Stochastic population dynamics in spatially extended predator-prey systems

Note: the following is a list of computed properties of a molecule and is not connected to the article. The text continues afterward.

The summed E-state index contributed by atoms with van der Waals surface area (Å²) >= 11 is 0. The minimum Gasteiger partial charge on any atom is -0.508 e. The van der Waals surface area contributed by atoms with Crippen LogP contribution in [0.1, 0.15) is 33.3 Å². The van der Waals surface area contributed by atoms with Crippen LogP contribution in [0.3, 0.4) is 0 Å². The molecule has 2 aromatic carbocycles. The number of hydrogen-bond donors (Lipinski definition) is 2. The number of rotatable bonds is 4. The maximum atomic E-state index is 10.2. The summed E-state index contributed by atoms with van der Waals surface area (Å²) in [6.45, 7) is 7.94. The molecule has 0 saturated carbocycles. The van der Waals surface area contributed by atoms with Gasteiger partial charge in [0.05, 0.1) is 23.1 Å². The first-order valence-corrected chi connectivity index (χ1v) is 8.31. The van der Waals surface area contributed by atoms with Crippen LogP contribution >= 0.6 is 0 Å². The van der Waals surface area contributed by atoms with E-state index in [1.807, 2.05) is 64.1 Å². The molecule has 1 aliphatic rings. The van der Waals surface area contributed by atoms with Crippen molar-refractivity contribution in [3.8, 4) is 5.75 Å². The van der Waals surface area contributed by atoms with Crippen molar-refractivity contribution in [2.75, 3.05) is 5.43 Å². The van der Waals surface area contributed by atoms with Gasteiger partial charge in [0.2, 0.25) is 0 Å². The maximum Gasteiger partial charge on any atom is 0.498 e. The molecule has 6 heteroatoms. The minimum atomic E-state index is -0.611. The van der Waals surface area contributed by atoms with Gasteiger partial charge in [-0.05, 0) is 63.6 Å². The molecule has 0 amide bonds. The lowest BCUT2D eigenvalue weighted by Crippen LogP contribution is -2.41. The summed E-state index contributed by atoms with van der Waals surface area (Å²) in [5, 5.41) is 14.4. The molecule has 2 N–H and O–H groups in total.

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Spatially extended population dynamics models that incorporate intrinsic noise serve as case studies for the role of fluctuations and correlations in biological systems. Including spatial structure and stochastic noise in predator-prey competition invalidates the deterministic Lotka-Volterra picture of neutral population cycles. Stochastic models yield long-lived erratic population oscillations stemming from a resonant amplification mechanism. In spatially extended predator-prey systems, one observes noise-stabilized activity and persistent correlations. Fluctuation-induced renormalizations of the oscillation parameters can be analyzed perturbatively. The critical dynamics and the non-equilibrium relaxation kinetics at the predator extinction threshold are characterized by the directed percolation universality class. Spatial or environmental variability results in more localized patches which enhances both species densities. Affixing variable rates to individual particles and allowing for trait inheritance subject to mutations induces fast evolutionary dynamics for the rate distributions. Stochastic spatial variants of cyclic competition with rock-paper-scissors interactions illustrate connections between population dynamics and evolutionary game theory, and demonstrate how space can help maintain diversity. In two dimensions, three-species cyclic competition models of the May-Leonard type are characterized by the emergence of spiral patterns whose properties are elucidated by a mapping onto a complex Ginzburg-Landau equation. Extensions to general food networks can be classified on the mean-field level, which provides both a fundamental understanding of ensuing cooperativity and emergence of alliances. Novel space-time patterns emerge as a result of the formation of competing alliances, such as coarsening domains that each incorporate rock-paper-scissors competition games.